Core Laboratories (CLB) drills for data, not oil. This small, specialty oil-services company analyzes rock and fluid samples to help producers predict the magnitude of potential discoveries in new oil fields and to maximize recovery in mature ones. It focuses on the US shale industry, from which it generates about half of its revenue, but also operates in more than 50 countries. The stock was 56% below its five-year high, as of mid-November. Recent share price: $81.28.

TechnipFMC (FTI). The merger of Technip and FMC Technologies in 2017 created a major player in engineering, construction and equipment for subsea drilling. Both businesses had seen a dramatic decrease in revenues over the previous five years as low oil prices forced the cancellation or delay of deep-water projects. However, the number of new deep-water projects from major oil-exploration companies has nearly doubled from last year and is expected to rise through 2025. TechnipFMC’s underwater pipelines and remotely controlled robotic vehicles are essential to installing and operating wells on ocean floors. Recent share price: $23.94.

For Conservative Investors

If you are seeking income from dividends and/or you prefer to own more mature, blue-chip companies with less stock volatility, consider…

Royal Dutch Shell (RDS.B), one of the largest and best-managed oil companies in the world. A strong balance sheet allowed it to keep paying its hefty dividend even when oil prices fell below $30 per barrel. Savvy moves have left Shell as the best-positioned of integrated oil ­giants. The stock recently traded at 14% below its five-year high. Recent yield: 5.8%. Recent share price: $63.78.

Enterprise Products Partners (EPD), which transports and stores crude oil and natural gas through 50,000 miles of pipeline, much of it strategically positioned in the largest shale-oil sites in the US. It is structured as a master limited partnership (MLP)—it operates much like a regular corporation but avoids corporate taxes by giving almost all of its income to shareholders in the form of dividend distributions. Enterprise Products Partners has raised its dividend every year since its 1998 initial public offering. As of mid-November, the stock price was 17% below its five-year high. Recent yield: 6.3%. Recent share price: $26.02.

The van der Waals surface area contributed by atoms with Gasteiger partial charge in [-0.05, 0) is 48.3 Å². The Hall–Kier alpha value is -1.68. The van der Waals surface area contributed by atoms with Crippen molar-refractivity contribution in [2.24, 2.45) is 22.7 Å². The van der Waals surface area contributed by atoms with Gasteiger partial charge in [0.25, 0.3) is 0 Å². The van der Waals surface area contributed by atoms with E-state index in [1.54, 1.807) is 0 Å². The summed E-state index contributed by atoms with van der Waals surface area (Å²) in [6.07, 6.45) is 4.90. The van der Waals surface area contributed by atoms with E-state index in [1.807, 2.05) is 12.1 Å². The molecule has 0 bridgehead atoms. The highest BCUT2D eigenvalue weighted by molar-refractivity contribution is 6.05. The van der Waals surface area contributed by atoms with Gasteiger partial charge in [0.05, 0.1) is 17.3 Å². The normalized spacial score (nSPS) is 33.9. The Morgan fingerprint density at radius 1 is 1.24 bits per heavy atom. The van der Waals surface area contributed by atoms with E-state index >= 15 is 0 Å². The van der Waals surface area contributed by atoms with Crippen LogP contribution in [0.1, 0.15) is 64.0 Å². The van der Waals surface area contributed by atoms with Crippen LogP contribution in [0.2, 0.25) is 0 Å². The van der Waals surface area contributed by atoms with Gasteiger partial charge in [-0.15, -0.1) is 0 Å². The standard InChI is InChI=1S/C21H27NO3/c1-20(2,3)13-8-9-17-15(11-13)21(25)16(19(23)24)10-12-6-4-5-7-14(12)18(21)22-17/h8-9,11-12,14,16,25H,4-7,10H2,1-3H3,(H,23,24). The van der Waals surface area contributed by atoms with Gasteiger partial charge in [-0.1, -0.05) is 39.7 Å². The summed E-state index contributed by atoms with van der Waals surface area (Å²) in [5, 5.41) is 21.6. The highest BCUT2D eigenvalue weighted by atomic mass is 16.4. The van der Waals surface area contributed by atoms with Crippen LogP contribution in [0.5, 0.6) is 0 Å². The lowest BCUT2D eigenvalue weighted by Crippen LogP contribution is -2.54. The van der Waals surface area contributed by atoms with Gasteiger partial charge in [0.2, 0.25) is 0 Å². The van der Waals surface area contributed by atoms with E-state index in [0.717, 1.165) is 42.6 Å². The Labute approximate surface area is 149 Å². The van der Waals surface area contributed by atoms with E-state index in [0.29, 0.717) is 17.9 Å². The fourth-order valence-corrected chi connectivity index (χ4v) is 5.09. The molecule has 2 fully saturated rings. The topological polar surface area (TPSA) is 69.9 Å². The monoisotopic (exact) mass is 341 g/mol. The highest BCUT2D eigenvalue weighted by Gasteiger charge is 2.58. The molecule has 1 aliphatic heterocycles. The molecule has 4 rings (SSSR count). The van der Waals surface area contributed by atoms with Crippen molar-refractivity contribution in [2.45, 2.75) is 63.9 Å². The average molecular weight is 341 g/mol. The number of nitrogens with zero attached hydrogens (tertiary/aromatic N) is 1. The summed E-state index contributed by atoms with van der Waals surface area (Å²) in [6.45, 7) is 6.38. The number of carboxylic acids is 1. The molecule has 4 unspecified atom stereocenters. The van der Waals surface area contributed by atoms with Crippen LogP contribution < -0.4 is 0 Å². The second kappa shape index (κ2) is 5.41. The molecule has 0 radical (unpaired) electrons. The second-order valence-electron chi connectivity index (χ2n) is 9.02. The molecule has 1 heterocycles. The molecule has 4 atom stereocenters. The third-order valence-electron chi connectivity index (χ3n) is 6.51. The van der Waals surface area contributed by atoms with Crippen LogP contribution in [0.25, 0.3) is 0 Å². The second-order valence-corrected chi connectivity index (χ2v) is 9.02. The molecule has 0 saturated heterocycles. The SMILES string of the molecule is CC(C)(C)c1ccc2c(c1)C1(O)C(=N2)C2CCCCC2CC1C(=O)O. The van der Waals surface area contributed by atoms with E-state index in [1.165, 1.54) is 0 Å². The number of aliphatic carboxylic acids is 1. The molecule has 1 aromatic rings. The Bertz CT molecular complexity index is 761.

Elliott Gue and Roger Conrad, founders of the investment-publishing company Capitalist Times, McLean, Virginia, and editors of the Energy & Income Advisor newsletter. CapitalistTimes.com

Exchange-Traded Funds

You can achieve low-cost, wide diversification in the energy sector with a carefully selected exchange-traded fund (ETF) that focuses on energy stocks. My two favorites now…

Energy Select Sector SPDR ETF (XLE) will suit conservative and moderately aggressive investors. It tracks stocks that make up the energy sector of the S&P 500. The portfolio is one of the least volatile of the energy ETFs available because it is dominated by giant, integrated oil companies such as Exxon Mobil, Chevron and ConocoPhillips that do business in many countries and have exposure to all levels of the energy business. Recent yield: 3%. Five-year performance: –2.3%.

iShares US Oil & Gas Exploration & Production ETF (XOP) is a more aggressive play focusing on the subsector of the energy industry most sensitive to the rise and fall of oil prices. It holds mostly small- and mid-cap stocks of US companies that search and drill for oil. Performance: –12%.

Todd Rosenbluth, senior director of mutual fund and ETF research at the financial-research firm CFRA, New York City. CFRAResearch.com

*All five-year performance figures are through November 15, 2018.